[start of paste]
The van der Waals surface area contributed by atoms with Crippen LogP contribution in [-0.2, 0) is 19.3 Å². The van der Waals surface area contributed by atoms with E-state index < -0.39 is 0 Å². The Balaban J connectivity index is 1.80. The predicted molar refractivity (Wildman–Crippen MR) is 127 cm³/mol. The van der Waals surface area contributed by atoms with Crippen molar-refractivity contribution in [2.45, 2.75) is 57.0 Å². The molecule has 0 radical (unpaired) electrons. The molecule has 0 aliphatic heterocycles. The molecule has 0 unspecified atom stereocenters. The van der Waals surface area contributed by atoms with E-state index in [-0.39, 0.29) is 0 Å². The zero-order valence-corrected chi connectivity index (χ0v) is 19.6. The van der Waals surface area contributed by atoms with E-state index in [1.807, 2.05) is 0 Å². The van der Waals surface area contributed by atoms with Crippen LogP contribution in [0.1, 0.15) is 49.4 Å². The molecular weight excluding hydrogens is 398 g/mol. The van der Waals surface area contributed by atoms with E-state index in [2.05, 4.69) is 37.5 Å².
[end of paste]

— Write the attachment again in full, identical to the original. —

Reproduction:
The van der Waals surface area contributed by atoms with Crippen LogP contribution in [-0.2, 0) is 19.3 Å². The van der Waals surface area contributed by atoms with E-state index < -0.39 is 0 Å². The Balaban J connectivity index is 1.80. The predicted molar refractivity (Wildman–Crippen MR) is 127 cm³/mol. The van der Waals surface area contributed by atoms with Crippen molar-refractivity contribution in [2.45, 2.75) is 57.0 Å². The molecule has 0 radical (unpaired) electrons. The molecule has 0 aliphatic heterocycles. The molecule has 0 unspecified atom stereocenters. The van der Waals surface area contributed by atoms with E-state index in [-0.39, 0.29) is 0 Å². The zero-order valence-corrected chi connectivity index (χ0v) is 19.6. The van der Waals surface area contributed by atoms with E-state index in [1.807, 2.05) is 0 Å². The van der Waals surface area contributed by atoms with Crippen LogP contribution in [0.1, 0.15) is 49.4 Å². The molecular weight excluding hydrogens is 398 g/mol. The van der Waals surface area contributed by atoms with E-state index in [2.05, 4.69) is 37.5 Å².